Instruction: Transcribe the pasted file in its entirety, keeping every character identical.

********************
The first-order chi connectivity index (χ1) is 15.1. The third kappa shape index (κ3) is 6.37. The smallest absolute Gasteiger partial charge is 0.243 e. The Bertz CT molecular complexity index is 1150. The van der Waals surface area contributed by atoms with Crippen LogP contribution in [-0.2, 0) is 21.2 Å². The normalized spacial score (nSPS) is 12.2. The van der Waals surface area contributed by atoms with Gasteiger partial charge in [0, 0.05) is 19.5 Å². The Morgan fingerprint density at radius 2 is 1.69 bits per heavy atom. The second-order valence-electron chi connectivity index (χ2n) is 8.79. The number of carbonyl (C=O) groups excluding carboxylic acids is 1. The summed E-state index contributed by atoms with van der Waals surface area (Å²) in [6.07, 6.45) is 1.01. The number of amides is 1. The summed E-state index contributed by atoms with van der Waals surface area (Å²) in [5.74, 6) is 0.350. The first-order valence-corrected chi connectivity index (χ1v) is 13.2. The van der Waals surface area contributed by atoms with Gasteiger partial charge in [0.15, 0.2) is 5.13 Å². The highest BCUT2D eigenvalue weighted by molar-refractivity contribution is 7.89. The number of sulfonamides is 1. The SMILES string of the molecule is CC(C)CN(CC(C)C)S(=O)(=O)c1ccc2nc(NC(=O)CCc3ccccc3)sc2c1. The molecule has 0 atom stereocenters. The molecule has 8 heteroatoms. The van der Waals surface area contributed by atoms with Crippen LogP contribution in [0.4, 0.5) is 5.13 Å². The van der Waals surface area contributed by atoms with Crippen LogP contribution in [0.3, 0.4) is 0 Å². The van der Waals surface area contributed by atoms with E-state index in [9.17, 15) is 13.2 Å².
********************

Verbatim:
The first-order chi connectivity index (χ1) is 15.1. The third kappa shape index (κ3) is 6.37. The smallest absolute Gasteiger partial charge is 0.243 e. The Bertz CT molecular complexity index is 1150. The van der Waals surface area contributed by atoms with Crippen LogP contribution in [-0.2, 0) is 21.2 Å². The normalized spacial score (nSPS) is 12.2. The van der Waals surface area contributed by atoms with Gasteiger partial charge in [0, 0.05) is 19.5 Å². The Morgan fingerprint density at radius 2 is 1.69 bits per heavy atom. The second-order valence-electron chi connectivity index (χ2n) is 8.79. The number of carbonyl (C=O) groups excluding carboxylic acids is 1. The summed E-state index contributed by atoms with van der Waals surface area (Å²) in [6.07, 6.45) is 1.01. The number of amides is 1. The summed E-state index contributed by atoms with van der Waals surface area (Å²) in [5.74, 6) is 0.350. The first-order valence-corrected chi connectivity index (χ1v) is 13.2. The van der Waals surface area contributed by atoms with Gasteiger partial charge in [0.15, 0.2) is 5.13 Å². The highest BCUT2D eigenvalue weighted by molar-refractivity contribution is 7.89. The number of sulfonamides is 1. The SMILES string of the molecule is CC(C)CN(CC(C)C)S(=O)(=O)c1ccc2nc(NC(=O)CCc3ccccc3)sc2c1. The molecule has 0 atom stereocenters. The molecule has 8 heteroatoms. The van der Waals surface area contributed by atoms with Crippen LogP contribution in [0.4, 0.5) is 5.13 Å². The van der Waals surface area contributed by atoms with Crippen LogP contribution in [0.3, 0.4) is 0 Å². The van der Waals surface area contributed by atoms with E-state index in [9.17, 15) is 13.2 Å².